Senators Demand Answers From TikTok Over Its Hiring of ByteDance Executives

Mimi Nguyen Ly
By Mimi Nguyen Ly
October 4, 2023Congress
Senators Demand Answers From TikTok Over Its Hiring of ByteDance Executives
The logo for social media app TikTok is displayed on the screen of an iPhone on an American flag background in Arlington, Va., on Aug. 3, 2020. (Olivier Douliery/AFP via Getty Images)

Two senators from the Republican and Democrat parties announced they’re seeking answers from Chinese-owned video-sharing platform TikTok after it hired several high-level executives from its Chinese company ByteDance.

Sens. Marsha Blackburn (R-Tenn.) and Richard Blumenthal (D-Conn.) told TikTok CEO Shou Zi Chew in a letter (pdf) on Tuesday that the hirings “further [call] into question the independence of TikTok’s operations and the security of its U.S. users’ information.”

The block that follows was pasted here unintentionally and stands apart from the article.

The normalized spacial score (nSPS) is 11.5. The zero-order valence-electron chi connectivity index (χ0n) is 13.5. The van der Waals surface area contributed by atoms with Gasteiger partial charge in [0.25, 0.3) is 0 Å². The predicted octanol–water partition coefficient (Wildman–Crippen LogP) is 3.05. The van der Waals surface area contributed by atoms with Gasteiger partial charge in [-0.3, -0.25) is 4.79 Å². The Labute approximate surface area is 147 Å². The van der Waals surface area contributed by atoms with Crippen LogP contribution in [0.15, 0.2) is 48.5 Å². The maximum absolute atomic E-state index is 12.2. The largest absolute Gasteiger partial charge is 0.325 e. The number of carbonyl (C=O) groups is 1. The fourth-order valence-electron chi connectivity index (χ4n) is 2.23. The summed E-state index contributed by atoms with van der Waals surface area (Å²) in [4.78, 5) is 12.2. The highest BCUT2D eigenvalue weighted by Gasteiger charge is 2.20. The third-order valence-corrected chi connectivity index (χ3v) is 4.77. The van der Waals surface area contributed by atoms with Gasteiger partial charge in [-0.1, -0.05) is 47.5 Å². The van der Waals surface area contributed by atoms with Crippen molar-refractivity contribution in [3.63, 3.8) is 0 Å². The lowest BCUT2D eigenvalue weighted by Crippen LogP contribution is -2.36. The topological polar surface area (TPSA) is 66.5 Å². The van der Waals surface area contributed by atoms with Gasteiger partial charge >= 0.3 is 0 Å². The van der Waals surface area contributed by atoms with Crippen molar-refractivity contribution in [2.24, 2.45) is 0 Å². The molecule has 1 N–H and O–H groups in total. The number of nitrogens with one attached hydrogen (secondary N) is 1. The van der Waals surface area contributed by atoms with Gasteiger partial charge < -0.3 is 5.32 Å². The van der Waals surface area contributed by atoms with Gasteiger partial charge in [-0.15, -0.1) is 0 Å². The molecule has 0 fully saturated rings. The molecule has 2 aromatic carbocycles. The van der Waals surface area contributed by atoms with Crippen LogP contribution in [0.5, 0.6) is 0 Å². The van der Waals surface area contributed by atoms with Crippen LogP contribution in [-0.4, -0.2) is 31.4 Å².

The Wall Street Journal recently reported that many high-level executives have moved from ByteDance to TikTok since the start of the year, moving from China to the United States, the senators noted in their letter.

The former ByteDance executives are now in charge of important areas in TikTok such as advertising, human resources, monetization, business marketing, and more, and they have even brought their own staff from Beijing, according to the WSJ report.

“These changes were alarming enough that employees raised concerns about the lack of a true separation from ByteDance—reportedly joking that TikTok is solving its ByteDance problem by moving ByteDance to the U.S.,” the senators wrote.

Over 150 million Americans use TikTok. But owing to national security concerns, including about potential influence from the Chinese Communist Party (CCP), some U.S. lawmakers have called for banning it nationwide.

In a release on Tuesday, the lawmakers said that, given the CCP’s ability to access data held by Chinese companies, the transfer of employees from ByteDance to TikTok “creates further questions about TikTok’s independence and may pose a significant national security risk.”

NTD Photo
A woman walks past the headquarters of ByteDance, the parent company of video sharing app TikTok, in Beijing, China, on Sept. 16, 2020. (Greg Baker/AFP via Getty Images)

‘Avoiding Suspicion’